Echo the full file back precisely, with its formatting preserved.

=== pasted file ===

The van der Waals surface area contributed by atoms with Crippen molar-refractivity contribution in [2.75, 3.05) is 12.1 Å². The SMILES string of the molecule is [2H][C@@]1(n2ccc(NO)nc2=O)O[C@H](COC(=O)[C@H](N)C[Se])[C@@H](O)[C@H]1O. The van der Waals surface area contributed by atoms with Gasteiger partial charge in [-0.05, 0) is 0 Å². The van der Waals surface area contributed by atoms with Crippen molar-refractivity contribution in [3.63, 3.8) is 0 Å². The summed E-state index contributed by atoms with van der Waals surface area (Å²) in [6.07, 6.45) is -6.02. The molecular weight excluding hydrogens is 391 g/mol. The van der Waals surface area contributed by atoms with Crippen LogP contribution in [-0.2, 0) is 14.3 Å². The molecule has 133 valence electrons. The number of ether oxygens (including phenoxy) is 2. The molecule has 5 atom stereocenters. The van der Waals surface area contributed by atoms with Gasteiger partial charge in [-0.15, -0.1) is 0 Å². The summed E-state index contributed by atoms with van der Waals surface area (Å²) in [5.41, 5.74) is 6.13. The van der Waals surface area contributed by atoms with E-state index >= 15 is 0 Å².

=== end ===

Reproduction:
The van der Waals surface area contributed by atoms with Crippen molar-refractivity contribution in [2.75, 3.05) is 12.1 Å². The SMILES string of the molecule is [2H][C@@]1(n2ccc(NO)nc2=O)O[C@H](COC(=O)[C@H](N)C[Se])[C@@H](O)[C@H]1O. The van der Waals surface area contributed by atoms with Gasteiger partial charge in [-0.05, 0) is 0 Å². The van der Waals surface area contributed by atoms with Crippen molar-refractivity contribution in [3.63, 3.8) is 0 Å². The summed E-state index contributed by atoms with van der Waals surface area (Å²) in [6.07, 6.45) is -6.02. The molecular weight excluding hydrogens is 391 g/mol. The van der Waals surface area contributed by atoms with Crippen LogP contribution in [-0.2, 0) is 14.3 Å². The molecule has 133 valence electrons. The number of ether oxygens (including phenoxy) is 2. The molecule has 5 atom stereocenters. The van der Waals surface area contributed by atoms with Gasteiger partial charge in [-0.15, -0.1) is 0 Å². The summed E-state index contributed by atoms with van der Waals surface area (Å²) in [5.41, 5.74) is 6.13. The van der Waals surface area contributed by atoms with E-state index >= 15 is 0 Å².